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Not So Friendly Skies: Second Circuit Strikes Down New York's Airline Passenger Bill Of Rights

Citing federal preemption laws, the Second Circuit Court of Appeals struck down New York's attempt to restore some friendliness to the skies.  Reacting after two ugly situations where airline passengers were stuck on the tarmac in New York without water, food or toilet facilities for up to 10 hours, the New York legislature passed the Airline Passenger's Bill of Rights.  Both incidents occurred at Kennedy International Airport, the second after passengers were stranded on the ground during an ice storm.

The Second Circuit said such laws were solely within the province of the United States Congress and the Federal Aviation Administration.  I'd add here that the airlines themselves could have employed something called "customer service" to avoid the fiasco, but I'd be repeating myself.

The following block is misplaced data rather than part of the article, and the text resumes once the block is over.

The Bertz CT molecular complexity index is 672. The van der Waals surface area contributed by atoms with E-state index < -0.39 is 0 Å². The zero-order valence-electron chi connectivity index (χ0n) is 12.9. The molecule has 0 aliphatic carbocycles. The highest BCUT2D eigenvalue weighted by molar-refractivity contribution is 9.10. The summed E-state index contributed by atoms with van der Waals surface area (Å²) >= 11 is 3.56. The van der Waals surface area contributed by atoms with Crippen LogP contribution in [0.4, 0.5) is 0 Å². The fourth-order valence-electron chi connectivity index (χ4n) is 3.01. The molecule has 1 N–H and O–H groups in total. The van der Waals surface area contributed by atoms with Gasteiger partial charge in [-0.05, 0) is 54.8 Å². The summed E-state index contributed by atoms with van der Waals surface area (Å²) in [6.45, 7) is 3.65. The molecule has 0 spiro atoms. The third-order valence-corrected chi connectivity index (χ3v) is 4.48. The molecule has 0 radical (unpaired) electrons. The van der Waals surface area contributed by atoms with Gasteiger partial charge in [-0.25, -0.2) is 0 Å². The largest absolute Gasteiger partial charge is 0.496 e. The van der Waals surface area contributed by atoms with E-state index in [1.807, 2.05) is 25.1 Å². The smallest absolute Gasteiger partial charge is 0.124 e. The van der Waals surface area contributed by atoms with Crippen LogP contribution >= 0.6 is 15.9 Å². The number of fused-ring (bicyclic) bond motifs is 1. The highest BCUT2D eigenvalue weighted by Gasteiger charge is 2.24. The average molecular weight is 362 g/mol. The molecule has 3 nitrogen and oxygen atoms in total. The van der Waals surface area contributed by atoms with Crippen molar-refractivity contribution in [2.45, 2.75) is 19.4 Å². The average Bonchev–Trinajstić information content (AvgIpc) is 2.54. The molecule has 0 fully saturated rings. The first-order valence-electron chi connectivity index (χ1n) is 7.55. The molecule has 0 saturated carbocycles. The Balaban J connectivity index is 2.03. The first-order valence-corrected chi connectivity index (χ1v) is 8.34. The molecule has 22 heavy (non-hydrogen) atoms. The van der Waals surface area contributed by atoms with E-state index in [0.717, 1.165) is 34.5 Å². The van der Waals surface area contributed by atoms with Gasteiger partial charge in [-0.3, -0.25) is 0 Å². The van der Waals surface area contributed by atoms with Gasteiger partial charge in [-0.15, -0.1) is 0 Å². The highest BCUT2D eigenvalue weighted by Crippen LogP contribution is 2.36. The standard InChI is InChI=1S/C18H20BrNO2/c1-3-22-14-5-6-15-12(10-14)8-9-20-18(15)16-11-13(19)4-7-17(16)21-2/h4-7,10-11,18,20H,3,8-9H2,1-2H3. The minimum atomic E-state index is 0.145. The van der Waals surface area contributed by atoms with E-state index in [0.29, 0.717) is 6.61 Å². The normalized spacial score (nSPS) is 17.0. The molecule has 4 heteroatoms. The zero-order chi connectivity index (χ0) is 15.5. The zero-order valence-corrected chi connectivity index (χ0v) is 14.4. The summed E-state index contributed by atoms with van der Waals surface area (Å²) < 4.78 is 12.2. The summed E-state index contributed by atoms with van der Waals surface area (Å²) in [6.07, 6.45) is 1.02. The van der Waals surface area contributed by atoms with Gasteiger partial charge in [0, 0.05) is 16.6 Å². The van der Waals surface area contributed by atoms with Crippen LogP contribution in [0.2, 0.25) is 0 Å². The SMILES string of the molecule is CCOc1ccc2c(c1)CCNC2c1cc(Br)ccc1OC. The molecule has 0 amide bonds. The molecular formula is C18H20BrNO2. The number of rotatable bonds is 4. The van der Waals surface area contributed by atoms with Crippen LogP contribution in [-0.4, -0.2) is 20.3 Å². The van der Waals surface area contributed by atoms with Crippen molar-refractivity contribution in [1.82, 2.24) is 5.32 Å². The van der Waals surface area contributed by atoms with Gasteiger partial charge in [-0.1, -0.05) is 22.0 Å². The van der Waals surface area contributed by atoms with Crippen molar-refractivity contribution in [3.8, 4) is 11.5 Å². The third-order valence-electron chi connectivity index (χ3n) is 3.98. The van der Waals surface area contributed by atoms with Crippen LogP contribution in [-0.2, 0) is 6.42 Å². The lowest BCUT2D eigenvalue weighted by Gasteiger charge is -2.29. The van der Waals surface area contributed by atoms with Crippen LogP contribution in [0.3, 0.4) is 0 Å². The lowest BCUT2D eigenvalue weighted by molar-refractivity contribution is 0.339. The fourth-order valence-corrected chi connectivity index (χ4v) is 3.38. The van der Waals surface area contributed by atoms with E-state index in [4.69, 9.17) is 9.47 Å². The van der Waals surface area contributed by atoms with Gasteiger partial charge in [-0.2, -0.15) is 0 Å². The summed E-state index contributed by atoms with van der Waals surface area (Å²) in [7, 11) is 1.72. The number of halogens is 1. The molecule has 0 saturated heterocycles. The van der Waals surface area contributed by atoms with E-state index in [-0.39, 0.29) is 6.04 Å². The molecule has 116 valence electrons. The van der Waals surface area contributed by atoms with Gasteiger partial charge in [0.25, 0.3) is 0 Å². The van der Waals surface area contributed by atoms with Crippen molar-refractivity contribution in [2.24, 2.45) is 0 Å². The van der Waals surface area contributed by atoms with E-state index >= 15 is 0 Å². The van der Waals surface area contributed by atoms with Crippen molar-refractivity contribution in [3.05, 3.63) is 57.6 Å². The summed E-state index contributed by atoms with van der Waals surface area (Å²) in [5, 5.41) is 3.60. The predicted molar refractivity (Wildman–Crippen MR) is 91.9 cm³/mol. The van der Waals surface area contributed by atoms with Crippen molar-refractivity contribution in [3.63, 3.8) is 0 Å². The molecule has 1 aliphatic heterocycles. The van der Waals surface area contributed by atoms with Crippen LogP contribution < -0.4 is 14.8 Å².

According to Pete Yost's Associated Press article, "A recent federal report showed that about 24 percent of flights nationally arrived late in the first 10 months of last year, which was the industry's second-worst performance record since comparable data began being collected in 1995.  Kennedy airport had the third-worst on-time arrival record of any major U.S. airport through October, behind the New York area's other two major airports, LaGuardia and Newark, according to the report."

Maybe it's time the politicians got off the campaign trail and back into the Senate to pass some laws? 

Posted by J. Craig Williams on Tuesday, March 25, 2008

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